The darling of 90s of alternative rock, Liz Phair, is releasing her first album in almost a decade this May, and the singles so far are… interesting. Phair didn’t leave things on a great note in 2010. After widespread accusations of “selling out” on her self-titled major-label debut (which is an awesome album by the way), she decided to buck the system, defy her managers, and release the music she wanted to make. This would have gone down as one of the all-time biggest power moves in indie rock, the only problem being that the music she wanted to make was rap music so unintentionally horrifying that it put Death Grips to shame a full year before the band even debuted.
That was the last anyone heard of Liz Phair for almost a decade until she resurfaced with a new recording contract, and a suspiciously positive outlook on the record industry early last year. A pandemic delay later, and we got the first single, a tribute song to Lou Reed and Laurie Anderson titled “Hey Lou.” This seems pretty safe, right? A tribute to the favorite power couple of music nerds everywhere. Well, I guess so, but I still have my reservations. The music video and song paired together have a certain… fanfiction-y (?) effect that feels a little odd coming from an adult woman in her fifties. The effect is made even stranger considering that Lou Reed is dead, and Laurie Anderson is still alive, but it’s nothing inappropriate or creepy, just an odd choice for a comeback single.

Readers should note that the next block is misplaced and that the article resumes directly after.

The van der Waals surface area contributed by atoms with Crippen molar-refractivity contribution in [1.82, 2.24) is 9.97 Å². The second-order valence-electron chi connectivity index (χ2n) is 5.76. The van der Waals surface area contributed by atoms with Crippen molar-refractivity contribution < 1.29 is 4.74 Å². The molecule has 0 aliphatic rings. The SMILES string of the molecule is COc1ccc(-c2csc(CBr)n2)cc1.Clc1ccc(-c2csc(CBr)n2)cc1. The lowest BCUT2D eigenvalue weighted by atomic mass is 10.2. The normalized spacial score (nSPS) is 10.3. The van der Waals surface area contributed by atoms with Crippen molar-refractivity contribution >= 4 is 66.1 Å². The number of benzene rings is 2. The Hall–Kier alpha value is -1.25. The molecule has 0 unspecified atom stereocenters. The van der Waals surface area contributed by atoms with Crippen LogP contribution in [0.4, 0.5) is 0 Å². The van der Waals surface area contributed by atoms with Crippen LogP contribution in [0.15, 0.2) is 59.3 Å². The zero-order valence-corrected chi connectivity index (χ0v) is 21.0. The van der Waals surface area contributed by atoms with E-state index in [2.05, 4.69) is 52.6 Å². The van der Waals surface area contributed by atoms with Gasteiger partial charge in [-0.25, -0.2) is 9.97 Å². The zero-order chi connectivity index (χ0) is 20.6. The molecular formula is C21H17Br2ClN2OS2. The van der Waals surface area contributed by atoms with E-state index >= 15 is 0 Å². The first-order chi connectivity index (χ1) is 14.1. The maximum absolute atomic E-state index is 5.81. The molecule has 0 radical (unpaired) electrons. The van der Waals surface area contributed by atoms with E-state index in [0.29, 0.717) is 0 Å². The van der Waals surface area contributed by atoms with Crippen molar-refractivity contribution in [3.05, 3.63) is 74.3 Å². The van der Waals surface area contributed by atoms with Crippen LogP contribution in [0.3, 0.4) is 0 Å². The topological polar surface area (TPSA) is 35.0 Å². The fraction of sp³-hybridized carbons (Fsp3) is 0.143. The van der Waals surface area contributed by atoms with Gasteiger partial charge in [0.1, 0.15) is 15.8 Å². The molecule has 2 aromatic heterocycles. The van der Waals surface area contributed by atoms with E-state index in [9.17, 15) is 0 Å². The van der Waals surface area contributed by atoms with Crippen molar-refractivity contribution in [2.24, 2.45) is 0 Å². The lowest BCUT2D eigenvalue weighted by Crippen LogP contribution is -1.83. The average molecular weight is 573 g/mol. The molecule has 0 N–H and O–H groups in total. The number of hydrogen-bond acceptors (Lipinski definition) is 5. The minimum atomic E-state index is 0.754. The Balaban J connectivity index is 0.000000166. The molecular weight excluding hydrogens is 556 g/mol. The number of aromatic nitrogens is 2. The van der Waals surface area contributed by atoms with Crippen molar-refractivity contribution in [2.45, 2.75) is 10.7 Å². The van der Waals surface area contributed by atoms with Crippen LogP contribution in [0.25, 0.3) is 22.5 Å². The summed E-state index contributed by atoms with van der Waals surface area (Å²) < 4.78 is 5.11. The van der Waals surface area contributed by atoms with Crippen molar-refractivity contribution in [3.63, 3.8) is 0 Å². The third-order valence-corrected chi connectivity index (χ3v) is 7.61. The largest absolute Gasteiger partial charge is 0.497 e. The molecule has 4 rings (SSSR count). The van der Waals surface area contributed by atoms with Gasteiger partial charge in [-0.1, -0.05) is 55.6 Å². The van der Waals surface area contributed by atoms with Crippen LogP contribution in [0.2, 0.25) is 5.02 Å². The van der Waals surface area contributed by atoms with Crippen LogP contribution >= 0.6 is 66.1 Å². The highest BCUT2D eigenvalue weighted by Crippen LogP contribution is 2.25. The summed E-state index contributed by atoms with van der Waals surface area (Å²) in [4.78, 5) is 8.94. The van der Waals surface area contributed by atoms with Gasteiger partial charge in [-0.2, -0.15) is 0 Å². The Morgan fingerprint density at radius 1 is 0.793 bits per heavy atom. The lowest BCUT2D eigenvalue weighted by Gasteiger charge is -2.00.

Then, a few days ago, Phair uploaded her second single, “Spanish Doors” to her Youtube Music account, before, and I swear to you this is true, deleting it so quickly that there is zero press coverage of the song and I’m unsure of whether I dreamt it. The song wasn’t bad, in fact, I remember liking it, but it did have an uncharacteristic electronic production that gives me twitchy flashbacks to her 2010 album. I’m going to move on from this half-baked prophecy because I can’t even verify that this was a real thing that happened, but just know that I’m very alarmed.
I’m awaiting this new album in rapt horror. I love basically everything Liz Phair has released, including the nightmare of an album from 2010. There’s something of a loose cannon nature to her public image that has only intensified with age. I don’t know if she can match the artistic grandeur of her fellow chick rocker Fiona Apple, who just released her surprise return to music last year. Here’s hoping that Phair has been saving up a decade’s worth of good ideas, or at the very least, she will give us an album full of her very worst.